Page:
Of all the BPOS applications, SharePoint, the group project collaboration application, is no doubt the most feature rich as well as the most detailed to administer. That’s not to say that it’s difficult, only that there are many more options available than in other BPOS services.
To create a SharePoint Online site, head to the Service Settings tab, SharePoint Online subtab, and select New under the Site Collections area. Up pops a standard BPOS creation screen. Fill in your contact info, being sure to use your admin account email address, and after a minute SharePoint Online should show a confirmation screen. The new site will now appear under Site Collections. When you click on the site name, another pop-up appears with two tabs, one for properties and one for permissions. Click into the permissions tab and select the first link to begin adding users. It’s also a good idea to select at least one additional administrator as a backup. You can grant an end-user full control of a SharePoint site without giving that user full admin privileges to BPOS as a whole.
From here, much of the “administration” for SharePoint Online blends into the general tasks done by a site owner. As such, you can access Share Site administration tasks either through the AdministrationCenter site (under Service Settings > SharePoint Online > Site Collections > Go To Site) or via login through the MOCP site. On the main MOCP page you’ll find an area called Company Intranet that lists all SharePoint sites. If the user has admin permissions for a site, he can click the Site Actions pull-down menu in the top-right corner of the screen, choose Site Settings, then get access to four columns of possible options and features: Users and Permissions, Look and Feel, Galleries, and Site Administration.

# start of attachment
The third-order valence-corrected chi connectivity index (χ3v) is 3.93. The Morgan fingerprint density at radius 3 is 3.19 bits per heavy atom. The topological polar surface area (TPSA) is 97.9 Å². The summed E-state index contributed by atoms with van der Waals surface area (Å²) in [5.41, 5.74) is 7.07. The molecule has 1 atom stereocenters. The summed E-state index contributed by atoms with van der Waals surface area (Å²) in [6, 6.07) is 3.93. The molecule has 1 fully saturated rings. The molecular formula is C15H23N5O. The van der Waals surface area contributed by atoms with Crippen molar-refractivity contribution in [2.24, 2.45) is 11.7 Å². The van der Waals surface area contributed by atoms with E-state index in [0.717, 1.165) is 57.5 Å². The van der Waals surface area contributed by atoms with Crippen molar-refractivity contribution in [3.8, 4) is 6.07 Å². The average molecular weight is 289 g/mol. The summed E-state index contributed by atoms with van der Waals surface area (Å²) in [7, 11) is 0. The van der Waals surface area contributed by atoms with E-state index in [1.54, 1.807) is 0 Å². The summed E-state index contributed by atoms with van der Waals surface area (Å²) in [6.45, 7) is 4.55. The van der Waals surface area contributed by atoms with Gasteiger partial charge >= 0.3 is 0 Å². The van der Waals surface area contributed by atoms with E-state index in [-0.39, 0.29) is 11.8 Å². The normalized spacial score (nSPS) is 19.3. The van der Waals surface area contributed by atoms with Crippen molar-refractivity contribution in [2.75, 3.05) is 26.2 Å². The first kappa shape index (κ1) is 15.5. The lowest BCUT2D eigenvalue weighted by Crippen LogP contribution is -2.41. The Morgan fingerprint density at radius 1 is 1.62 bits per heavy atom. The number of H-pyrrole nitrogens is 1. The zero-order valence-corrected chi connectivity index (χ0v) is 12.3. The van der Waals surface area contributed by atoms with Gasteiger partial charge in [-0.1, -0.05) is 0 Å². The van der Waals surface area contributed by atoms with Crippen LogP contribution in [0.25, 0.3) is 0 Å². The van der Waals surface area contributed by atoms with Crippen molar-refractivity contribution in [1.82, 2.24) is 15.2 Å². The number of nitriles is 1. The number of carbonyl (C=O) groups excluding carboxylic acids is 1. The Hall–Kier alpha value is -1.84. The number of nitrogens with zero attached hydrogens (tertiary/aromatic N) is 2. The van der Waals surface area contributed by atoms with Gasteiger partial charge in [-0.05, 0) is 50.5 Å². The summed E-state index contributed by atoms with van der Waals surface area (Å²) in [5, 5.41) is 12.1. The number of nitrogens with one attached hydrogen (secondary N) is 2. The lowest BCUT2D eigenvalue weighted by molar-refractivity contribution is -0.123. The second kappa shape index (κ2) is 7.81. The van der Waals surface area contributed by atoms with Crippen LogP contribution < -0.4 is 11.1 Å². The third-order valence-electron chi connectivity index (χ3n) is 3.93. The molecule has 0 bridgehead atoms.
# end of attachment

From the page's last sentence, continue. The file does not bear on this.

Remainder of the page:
Stepping through the 25 different links present in these columns would consume an entire article. A lot of it revolves around tweaking the appearance of things—whether navigation should be shown in Tree View or Quick Launch formats, what sorts of content can be on the site, the various Web Parts available to the site, and so on. You will probably want to delve into the Advanced permissions area to assign site users Read, Contribute, Design, or Full Control permissions. However, instead of being overlong and repetitive with these settings, we instead wanted to spotlight just a few cool things you can do with SharePoint Online from a usage perspective.